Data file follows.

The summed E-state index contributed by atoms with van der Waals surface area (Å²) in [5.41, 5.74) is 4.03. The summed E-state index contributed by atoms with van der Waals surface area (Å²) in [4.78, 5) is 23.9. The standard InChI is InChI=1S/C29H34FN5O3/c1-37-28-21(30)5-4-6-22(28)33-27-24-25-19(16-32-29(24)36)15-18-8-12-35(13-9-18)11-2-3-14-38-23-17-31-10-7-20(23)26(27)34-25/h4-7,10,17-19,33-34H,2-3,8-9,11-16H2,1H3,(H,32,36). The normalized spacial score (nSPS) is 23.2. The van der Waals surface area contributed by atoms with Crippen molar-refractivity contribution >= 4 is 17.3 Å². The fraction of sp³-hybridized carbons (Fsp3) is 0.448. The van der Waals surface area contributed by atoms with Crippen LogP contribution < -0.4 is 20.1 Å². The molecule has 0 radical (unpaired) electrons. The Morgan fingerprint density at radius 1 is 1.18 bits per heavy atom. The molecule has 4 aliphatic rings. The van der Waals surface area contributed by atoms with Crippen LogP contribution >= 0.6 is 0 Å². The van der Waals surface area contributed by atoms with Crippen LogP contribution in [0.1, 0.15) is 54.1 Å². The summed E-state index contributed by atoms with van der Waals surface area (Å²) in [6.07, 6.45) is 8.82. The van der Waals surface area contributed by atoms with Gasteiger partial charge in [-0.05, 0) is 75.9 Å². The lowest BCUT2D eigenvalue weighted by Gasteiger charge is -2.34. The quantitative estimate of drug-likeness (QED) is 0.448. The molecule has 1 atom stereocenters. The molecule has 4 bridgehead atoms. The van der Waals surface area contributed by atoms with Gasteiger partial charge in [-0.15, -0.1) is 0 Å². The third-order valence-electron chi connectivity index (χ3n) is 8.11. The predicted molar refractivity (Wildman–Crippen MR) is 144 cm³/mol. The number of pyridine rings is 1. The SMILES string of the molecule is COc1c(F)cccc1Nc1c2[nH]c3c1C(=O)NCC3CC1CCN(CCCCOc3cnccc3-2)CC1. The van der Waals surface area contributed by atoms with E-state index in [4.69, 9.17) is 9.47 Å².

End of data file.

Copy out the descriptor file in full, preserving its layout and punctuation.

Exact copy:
The summed E-state index contributed by atoms with van der Waals surface area (Å²) in [5.41, 5.74) is 4.03. The summed E-state index contributed by atoms with van der Waals surface area (Å²) in [4.78, 5) is 23.9. The standard InChI is InChI=1S/C29H34FN5O3/c1-37-28-21(30)5-4-6-22(28)33-27-24-25-19(16-32-29(24)36)15-18-8-12-35(13-9-18)11-2-3-14-38-23-17-31-10-7-20(23)26(27)34-25/h4-7,10,17-19,33-34H,2-3,8-9,11-16H2,1H3,(H,32,36). The normalized spacial score (nSPS) is 23.2. The van der Waals surface area contributed by atoms with Crippen molar-refractivity contribution >= 4 is 17.3 Å². The fraction of sp³-hybridized carbons (Fsp3) is 0.448. The van der Waals surface area contributed by atoms with Crippen LogP contribution < -0.4 is 20.1 Å². The molecule has 0 radical (unpaired) electrons. The Morgan fingerprint density at radius 1 is 1.18 bits per heavy atom. The molecule has 4 aliphatic rings. The van der Waals surface area contributed by atoms with Crippen LogP contribution >= 0.6 is 0 Å². The van der Waals surface area contributed by atoms with Crippen LogP contribution in [0.1, 0.15) is 54.1 Å². The summed E-state index contributed by atoms with van der Waals surface area (Å²) in [6.07, 6.45) is 8.82. The van der Waals surface area contributed by atoms with Gasteiger partial charge in [-0.05, 0) is 75.9 Å². The lowest BCUT2D eigenvalue weighted by Gasteiger charge is -2.34. The quantitative estimate of drug-likeness (QED) is 0.448. The molecule has 1 atom stereocenters. The molecule has 4 bridgehead atoms. The van der Waals surface area contributed by atoms with Gasteiger partial charge in [-0.15, -0.1) is 0 Å². The third-order valence-electron chi connectivity index (χ3n) is 8.11. The predicted molar refractivity (Wildman–Crippen MR) is 144 cm³/mol. The number of pyridine rings is 1. The SMILES string of the molecule is COc1c(F)cccc1Nc1c2[nH]c3c1C(=O)NCC3CC1CCN(CCCCOc3cnccc3-2)CC1. The van der Waals surface area contributed by atoms with E-state index in [4.69, 9.17) is 9.47 Å².